- I never thought deeply about the above paragraph until very recently when I read an article about the history of the NPP. Was the reason behind dropping "National" for "New" given in good faith? I would rather have a political party with the word "National" in its name because then I would feel the party serves the interest of everyone who identifies as a Ghanaian national. But then with the word "New" substituting "National", I question whether the NPP has a national interest. The article I read summarized the history of the NPP as follows: tension between two parties – one dominated by Asantes and the other dominated by Akyems – finally led to a united political party. To avoid further tensions, both sides agreed to select a leader not from one of the dominating tribes i.e. Asante or Akyem. Busia, a Bono, was picked and eventually led this newly formed party to victory. Therefore, with the NPP deriving its foundations from the Progress Party and the Danquah/Busia Tradition, it is safe to say that the NPP is a large Asante-Akyem base. (Read the entire article here http://www.ghanaweb.com/GhanaHomePage/NewsArchive/artikel.php?ID=163697).
Asante – Akyem Rivalry
- You may ask why any of this tribal classification is relevant. Fast forward to 1992 when the NPP was formed, the word "National" is substituted for the word "New". I fail to see what is new about the NPP. The NPP is still dominated by Asantes and Akyems, seventeen years since the formation of the NPP. There is nothing new in that is there? Tribalism has never been so palpable in the party until now. Many will disagree with me on the last statement. Nonetheless, those who disagree are only living in denial and it will be in the party's interest to deal with this issue before it escalates. Ultimately, it will be in the interest of Ghana and its young democracy.
- The party through its presidential candidate, Mr. J.A. Kufuor (an Asante), won the 2000 elections in a run-off. For a party founded to reflect the strong principles of the Progress Party, one would assume they would have upheld the agreement not to have a leader from either dominating tribes until all tribes within the party were equally represented. There is the argument that, Mr. Kufuor deserved to be the presidential candidate as he was duly qualified. I strongly believed that Nana Addo (an Akyem) also deserved to be the presidential candidate as he was also duly qualified. He played a significant role in the formation of the NPP; contributed to the party financially and intellectual; appeared on television shows such as Talking Point to defend the position of the NPP whilst the NPP was in opposition; and participated in demonstrations such as "Kumi Preko" whilst the NPP was in opposition. I was under the blind impression that he would secure the presidential candidacy of the NPP for the 2008 election without strong opposition.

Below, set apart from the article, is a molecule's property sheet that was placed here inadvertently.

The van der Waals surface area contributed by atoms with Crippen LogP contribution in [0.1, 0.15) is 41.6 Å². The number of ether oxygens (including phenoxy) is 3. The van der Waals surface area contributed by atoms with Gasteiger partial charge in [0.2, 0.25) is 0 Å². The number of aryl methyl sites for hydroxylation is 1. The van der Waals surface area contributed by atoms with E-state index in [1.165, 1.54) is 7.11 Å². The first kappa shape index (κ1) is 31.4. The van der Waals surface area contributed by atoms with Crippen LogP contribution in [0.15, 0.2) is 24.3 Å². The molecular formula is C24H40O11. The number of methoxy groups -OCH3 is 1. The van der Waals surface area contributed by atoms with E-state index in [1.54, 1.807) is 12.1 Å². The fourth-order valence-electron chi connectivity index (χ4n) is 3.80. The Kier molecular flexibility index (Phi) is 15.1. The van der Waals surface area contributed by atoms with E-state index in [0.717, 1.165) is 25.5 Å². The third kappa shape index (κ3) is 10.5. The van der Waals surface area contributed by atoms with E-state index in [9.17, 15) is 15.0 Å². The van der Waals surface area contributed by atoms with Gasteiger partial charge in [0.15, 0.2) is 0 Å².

- However, the beauty of the democracy existent within the NPP proved me wrong. Or at least I thought it did. Nana Addo's strongest opponent was Alan Kyerematen (an Asante). Comparing the two men from an objective point of view, taking into account who had made significant contributions to the party since its formation and who will serve as a better leader, I had no doubt in my mind that Nana Addo was the better man. Amongst the contestants for presidential candidacy were other duly qualified members who had contributed significantly to the NPP as Nana Addo had. For instance, Jake Obetsebi Lamptey (a Ga) had contributed significantly to the formation of the party and whilst the party was in opposition. However, he was overlooked when it came to selecting a presidential candidate because he was not Asante or Akyem.
- Given the contributions by these men, you would have expected Mr. Kufuor to have rendered his support to either of them or any of the other contestants who had contributed to the party from its formation through the time when the party was in opposition. On the contrary, Mr. Kufuor threw his support behind his fellow Asante man, Alan Kyeremanten. He immediately won the support of the Asante arm of the party resurrecting the supposedly buried tribalism within the party. Nana Addo lost the election in a run-off. Since then, there have been calls for him to remain as the presidential candidate. Others argue that he had his chance and he lost it. The latter comes from the Asante arm of the party. As much as I would like to see Nana Addo run as the presidential candidate in 2012, I am afraid such tribalism in politics is eating up the party.
- Many people refer to the NDC as an "Ewe" party primarily because majority of the votes the NDC receives comes from the Volta Region. It is their strongest hold amongst the other regions. However, the composition of the NDC party is very diverse. In fact, almost all tribes are represented within the NDC. In any event, it is arguable that "Fantes" are a majority within the NDC. The NDC can therefore hold itself out as a party with a national interest at heart. Similarly, the CPP has a diverse membership.
"Patriotic" in NPP
- The NPP may argue that the word "Patriotic" in the name of its party demonstrates its national interest. A patriot is a proud supporter or defender of his or her own country and its way of life. Is this what the NPP is about? I argue that the NPP is a proud supporter or defender of the Asante and Akyem tribes and its way of life and not Ghana as a nation. The NPP's motto is "Development in Freedom". How is there freedom when members of other tribes are not able to compete fairly for presidential candidacy? Some members argue that the running mate is always from the northern part of Ghana; so given that, the party reflects representation across the entire country. That argument only supports how the NPP takes for granted the other tribes in the country. In order not to appear tribally biased, they select a northerner as a running mate in every election year. Why can't a northerner be a presidential candidate?